of the very last concert by the band, which took place in the Queen Margaret student union at the University of Glasgow, Scotland, only two months before Smith's death. A very obviously ill MES performed seated at center stage for the entire show... but he DID perform, so all props and respect to him for that. The Telegraph (UK) newspaper published a superb review of the gig the day after the show - the story's opening paragraph was prophetic, and therefore now haunting:
Hunched in a wheelchair, right arm in a sling, face bloated and bearded, Mark E Smith sang-spat a repeated phrase – “I think it’s over now, I think it’s ending” – as his sidemen locked into a brutal riff. This sounded valedictory, and a question hovered in the air: could we be witnessing the last days of The Fall, a band that for 40 years has belched like a dirty chimney through the drab skies of British culture?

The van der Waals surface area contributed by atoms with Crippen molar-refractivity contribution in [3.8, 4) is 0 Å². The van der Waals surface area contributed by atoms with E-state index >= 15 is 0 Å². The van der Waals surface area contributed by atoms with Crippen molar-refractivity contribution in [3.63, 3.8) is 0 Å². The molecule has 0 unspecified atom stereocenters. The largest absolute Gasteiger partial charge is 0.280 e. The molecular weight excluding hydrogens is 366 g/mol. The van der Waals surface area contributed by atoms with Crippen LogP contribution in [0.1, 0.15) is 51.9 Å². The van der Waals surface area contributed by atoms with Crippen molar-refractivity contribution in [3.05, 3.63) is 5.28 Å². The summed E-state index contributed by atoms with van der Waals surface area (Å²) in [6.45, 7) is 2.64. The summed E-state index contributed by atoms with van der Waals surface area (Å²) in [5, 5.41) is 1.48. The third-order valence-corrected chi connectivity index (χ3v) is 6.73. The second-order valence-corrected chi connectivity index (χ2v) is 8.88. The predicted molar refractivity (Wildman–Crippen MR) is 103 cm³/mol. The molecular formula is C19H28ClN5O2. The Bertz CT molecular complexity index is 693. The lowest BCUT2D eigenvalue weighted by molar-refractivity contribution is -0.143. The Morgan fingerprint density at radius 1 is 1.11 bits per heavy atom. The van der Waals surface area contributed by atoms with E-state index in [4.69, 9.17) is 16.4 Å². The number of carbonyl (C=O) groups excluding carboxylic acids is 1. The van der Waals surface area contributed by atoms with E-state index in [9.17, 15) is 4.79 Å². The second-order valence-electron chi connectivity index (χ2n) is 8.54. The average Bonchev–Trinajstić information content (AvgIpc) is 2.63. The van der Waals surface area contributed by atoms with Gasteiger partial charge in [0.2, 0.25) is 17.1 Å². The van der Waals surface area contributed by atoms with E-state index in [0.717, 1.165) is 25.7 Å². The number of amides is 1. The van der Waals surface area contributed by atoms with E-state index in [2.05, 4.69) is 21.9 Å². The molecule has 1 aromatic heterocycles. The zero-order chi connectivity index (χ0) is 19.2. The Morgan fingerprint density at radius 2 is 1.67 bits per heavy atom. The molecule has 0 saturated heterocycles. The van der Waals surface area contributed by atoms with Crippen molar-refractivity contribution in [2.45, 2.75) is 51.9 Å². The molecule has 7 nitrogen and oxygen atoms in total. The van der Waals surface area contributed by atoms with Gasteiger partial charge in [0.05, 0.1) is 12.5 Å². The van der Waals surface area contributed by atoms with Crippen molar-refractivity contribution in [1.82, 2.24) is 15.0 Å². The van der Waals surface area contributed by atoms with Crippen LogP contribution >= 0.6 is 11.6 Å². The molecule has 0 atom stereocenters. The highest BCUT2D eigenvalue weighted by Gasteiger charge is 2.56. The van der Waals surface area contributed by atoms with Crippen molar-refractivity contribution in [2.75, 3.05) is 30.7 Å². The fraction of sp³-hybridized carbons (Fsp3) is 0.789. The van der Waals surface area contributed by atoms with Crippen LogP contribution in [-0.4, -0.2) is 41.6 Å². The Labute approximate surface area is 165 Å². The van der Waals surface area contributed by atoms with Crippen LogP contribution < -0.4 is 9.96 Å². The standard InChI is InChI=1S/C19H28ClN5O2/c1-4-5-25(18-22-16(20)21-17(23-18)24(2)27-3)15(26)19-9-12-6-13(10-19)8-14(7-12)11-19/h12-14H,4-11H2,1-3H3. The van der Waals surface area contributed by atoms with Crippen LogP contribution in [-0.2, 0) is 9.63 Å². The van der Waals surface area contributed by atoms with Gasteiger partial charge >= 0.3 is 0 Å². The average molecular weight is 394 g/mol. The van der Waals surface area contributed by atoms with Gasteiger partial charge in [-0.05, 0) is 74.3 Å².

Sucks to be right sometimes... Anyway, I got this recording from my friend and fellow blogger Jon Der - and subsequently I bestow it unto you all as well.

Here it is, The Fall's final show, recorded on the evening of November 4th, 2017. Enjoy, and spare a moment today to remember the late, great Mark E. Smith, the original Rock Curmudgeon, and all of the outstanding music he and the various incarnations of his band The Fall left behind. He, and they, remain my all-time favorite artist(s), and probably will so for the rest of my life.

And as always, let me know what you think.